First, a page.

How to Use Quora as a Marketing Tool

Photo cred: Mixy Lorenz

I’m a QO expert.  Not sure what that means?  What a noob.  It stands for Quora Optimization. Get with the times slacker.

Seriously though, I’ve been using Quora for just about a year now.  It has only been getting more and more valuable since I signed up with more content constantly flowing in. This tool is applicable for enterprise, agencies and small businesses.

I’ve thought about writing this post for a while. Seeing as how it seems everyone and their mother has signed up for Quora in the past few days, I guess this is a good time.

Here’s how you can use Quora for marketing:

1. Establishing Yourself as an Expert

The obvious method is the same one that we’ve been doing with Linkedin Answers, and the same one that you can do on the new Facebook questions.  Establish yourself as an expert in the field, and drive leads, by answering questions efficiently.

Step 1: Sign up and set up your “bio” for each topic.

This is one thing that is pretty awesome about quora.  You can set different bios for each topic that you follow.

So when I answer a question in the blogging category I can include a link to Scribnia in the bio.  For blogger outreach I’ll include BlogDash. For questions related to young professionals, I’ll include u30pro.

Step 2: Search for questions in your market.

I searched for Blogger Outreach, and found a few good questions.  Quora is a bit more “tech” focused so far, but seems to be expanding into other categories pretty quickly.

If a question doesn’t exist, you can always ask it anonymously.

Step 3: Answer the question.

Here’s the hard part.  Mostly because you have to actually know what you’re talking about.

Answer thoroughly.  A half-assed answer will never bubble to the top.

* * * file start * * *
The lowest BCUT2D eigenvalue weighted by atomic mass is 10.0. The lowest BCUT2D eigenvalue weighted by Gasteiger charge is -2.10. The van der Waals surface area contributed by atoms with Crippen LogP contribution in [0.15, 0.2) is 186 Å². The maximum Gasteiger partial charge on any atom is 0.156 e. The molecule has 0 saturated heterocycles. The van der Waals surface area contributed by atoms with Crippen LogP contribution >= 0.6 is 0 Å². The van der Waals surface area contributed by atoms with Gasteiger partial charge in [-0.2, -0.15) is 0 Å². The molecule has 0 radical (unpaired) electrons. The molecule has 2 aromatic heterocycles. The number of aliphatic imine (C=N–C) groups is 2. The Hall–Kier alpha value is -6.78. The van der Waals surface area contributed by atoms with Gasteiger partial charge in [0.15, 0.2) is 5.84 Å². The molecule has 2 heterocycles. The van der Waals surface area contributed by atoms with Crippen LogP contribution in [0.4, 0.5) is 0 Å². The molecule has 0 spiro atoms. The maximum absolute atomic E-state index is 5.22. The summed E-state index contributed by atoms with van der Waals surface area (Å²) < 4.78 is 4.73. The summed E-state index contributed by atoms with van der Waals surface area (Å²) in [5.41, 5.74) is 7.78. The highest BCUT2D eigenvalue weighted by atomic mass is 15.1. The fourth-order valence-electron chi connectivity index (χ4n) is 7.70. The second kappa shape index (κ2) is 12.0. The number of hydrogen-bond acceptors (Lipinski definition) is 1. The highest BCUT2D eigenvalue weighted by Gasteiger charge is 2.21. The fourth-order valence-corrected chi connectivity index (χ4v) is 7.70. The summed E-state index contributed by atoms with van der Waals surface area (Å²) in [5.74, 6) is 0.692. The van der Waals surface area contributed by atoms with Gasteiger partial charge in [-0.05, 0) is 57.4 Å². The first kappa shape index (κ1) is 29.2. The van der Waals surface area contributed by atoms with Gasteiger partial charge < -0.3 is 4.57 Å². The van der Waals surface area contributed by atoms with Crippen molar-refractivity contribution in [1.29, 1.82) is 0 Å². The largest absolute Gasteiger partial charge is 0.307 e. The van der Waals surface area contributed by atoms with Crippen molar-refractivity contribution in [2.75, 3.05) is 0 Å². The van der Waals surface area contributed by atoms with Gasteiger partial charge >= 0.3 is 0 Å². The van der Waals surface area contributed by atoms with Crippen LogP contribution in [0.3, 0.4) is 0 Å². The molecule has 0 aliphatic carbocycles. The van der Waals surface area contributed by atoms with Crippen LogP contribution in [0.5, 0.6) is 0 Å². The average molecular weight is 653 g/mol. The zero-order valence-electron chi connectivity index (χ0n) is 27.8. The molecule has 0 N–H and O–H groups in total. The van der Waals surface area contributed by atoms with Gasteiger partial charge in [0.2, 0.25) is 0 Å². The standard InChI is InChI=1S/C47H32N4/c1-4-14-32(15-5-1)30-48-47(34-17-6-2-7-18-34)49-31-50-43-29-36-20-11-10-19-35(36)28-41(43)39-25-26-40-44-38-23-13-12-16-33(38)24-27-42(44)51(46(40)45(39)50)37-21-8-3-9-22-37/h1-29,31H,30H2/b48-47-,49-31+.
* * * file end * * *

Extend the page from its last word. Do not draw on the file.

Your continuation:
I answered a Quora question about blogger outreach.

Step 4: Share your answer.

You’re given the option to share your answer on social networks.  This is important, because you need people to vote up your answer in order for it to rise to the top.

Or you could count on your awesome answer to rise to the top organically…but who cares for that nonsense? <–sarcasm

2. Lead Generation

On Quora, you can also see how many people have viewed the question.  More importantly, it shows you who, specifically, is following the question.  I don’t know about you, but that smells like potential leads to me.

Reach out to them personally and see if they have any questions you can help with.  If they’re following a question, it’s because they’re interested in the answer.

3. Market Research

Another use worth pointing out is the market research value.  Try to find information on your competitors on the web, and you’ll probably end up doing a lot of guessing.

Ask a question (you can ask anonymously) on Quora, and you’ll be surprised what kind of ex-employees and other knowledgeable folks come out of the woodwork.

4. Search Engine Optimization – Link Building

I’m hesitant to add this one because I can see this being where “marketers” who suck at their job start spamming the site and ruining it for everyone. Marketing doesn’t ruin things…bad marketing does.

In the spirit of being thorough however, SEO is something that’s important and so it should be included.  Whenever someone links to your site or blog from a quora answer or comment, it does send a trackback.  It’s a little unusual for sites like this, who would usually use no-follow links to reduce spam.